Politics

61% Of Teachers Feel Comfortable Being Back For In-Person Learning, According To 2nd-Largest Union’s Poll

Bradley Devlin General Assignment & Analysis Reporter
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A poll conducted by the nation’s second-largest teachers union found that a majority of teachers back in the classroom for in-person learning feel comfortable in their COVID-19 classroom arrangements.

The American Federation of Teachers’ poll conducted Feb. 4-6 asked 600 teachers and 200 school-related professionals a number of questions regarding their respective school’s education model during the COVID-19 pandemic. For the teachers polled who were back in the classroom, 61% of teachers said they felt comfortable in their current arrangement, and 69% of school-related professionals responded they were comfortable.

For teachers still educating students remotely, 55% responded that they would not feel comfortable returning to work, according to the poll. For school-related professionals, 48% said they would be comfortable returning while 47% did not, the poll found.


The poll also found higher levels of anxiety about catching COVID-19 at work among teachers that are working remotely, with 71% very or somewhat worried. For teachers currently working with fully in-person or hybrid models, 64% were somewhat or very worried about catching COVID-19 at work, the poll found.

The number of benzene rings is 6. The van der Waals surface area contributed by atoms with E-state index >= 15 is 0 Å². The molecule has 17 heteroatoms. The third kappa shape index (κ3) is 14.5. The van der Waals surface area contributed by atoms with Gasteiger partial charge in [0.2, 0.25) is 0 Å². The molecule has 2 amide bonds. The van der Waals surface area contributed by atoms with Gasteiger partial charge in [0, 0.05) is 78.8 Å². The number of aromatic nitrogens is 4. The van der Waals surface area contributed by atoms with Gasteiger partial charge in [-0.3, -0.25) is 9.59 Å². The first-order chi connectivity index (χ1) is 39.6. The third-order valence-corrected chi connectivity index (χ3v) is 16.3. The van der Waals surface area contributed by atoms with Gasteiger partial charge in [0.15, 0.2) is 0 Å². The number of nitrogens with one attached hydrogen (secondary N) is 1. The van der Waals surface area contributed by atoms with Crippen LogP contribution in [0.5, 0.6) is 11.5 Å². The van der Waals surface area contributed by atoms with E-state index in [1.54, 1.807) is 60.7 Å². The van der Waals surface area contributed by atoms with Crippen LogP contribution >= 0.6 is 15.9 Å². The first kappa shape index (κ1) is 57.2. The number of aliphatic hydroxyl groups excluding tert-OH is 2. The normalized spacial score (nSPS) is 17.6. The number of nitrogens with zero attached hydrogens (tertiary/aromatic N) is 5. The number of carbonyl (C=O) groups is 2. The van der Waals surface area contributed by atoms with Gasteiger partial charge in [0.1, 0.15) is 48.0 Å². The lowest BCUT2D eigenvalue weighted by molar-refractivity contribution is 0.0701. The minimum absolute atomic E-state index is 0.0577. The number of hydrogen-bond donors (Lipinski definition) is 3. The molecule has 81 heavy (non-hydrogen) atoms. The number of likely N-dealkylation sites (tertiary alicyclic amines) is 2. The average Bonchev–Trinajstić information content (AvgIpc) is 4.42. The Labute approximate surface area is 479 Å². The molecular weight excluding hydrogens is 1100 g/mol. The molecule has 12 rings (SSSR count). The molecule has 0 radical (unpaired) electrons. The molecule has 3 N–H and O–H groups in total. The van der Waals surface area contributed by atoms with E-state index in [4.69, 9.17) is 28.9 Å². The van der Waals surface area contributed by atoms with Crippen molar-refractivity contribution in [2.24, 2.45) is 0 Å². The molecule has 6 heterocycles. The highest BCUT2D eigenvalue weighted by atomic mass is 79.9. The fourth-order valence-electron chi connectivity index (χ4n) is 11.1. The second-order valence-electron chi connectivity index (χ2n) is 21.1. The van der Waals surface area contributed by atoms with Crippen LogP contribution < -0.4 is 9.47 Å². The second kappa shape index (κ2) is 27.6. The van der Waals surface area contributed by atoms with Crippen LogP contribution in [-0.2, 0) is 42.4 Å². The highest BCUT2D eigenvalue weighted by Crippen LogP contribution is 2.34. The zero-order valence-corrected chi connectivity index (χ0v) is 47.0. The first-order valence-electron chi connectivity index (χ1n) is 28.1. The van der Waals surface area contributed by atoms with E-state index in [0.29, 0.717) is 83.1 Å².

Over three-quarters of poll respondents also said that distance learning was not as effective as in-person learning. Only 5% of respondents said distanced learning was working just as well as in-person, while 79% said distanced learning was working somewhat or much less than in-person. (RELATED: Parents Are Pulling Kids From Public Schools Thanks To Teachers Unions. Now They’re Getting A Religious Education)

Teachers and school-related professionals also rejected hybrid models in the poll. Teachers and school-related professionals favored approaches that were either entirely in-person or remote at a rate of 78% and 55%, respectively. 

Among the respondents, teachers unions were the second-most trusted institutions, with 79% of respondents saying they trusted the unions. Teachers unions were second only to the Centers for Disease Control and Prevention (CDC), and was followed by “my school district” in third, President Joe Biden in fourth, and the Department of Education fifth, according to the poll.

To maintain their high level of trust among teachers and teachers unions, it seems the Biden administration is carefully trying to toe the line between the unions’ narrative and the science surrounding in-person learning for young students. White House press secretary Jen Psaki previously evaded questions from reporters on what the Biden administration would do if teachers unions do not budge.

The President of the American Federation of Teachers, Randi Weingarten, was once on The Washington Post’s shortlist for Biden’s Secretary of Education nominee before the president nominated Education Commissioner of Connecticut Miguel Cardona.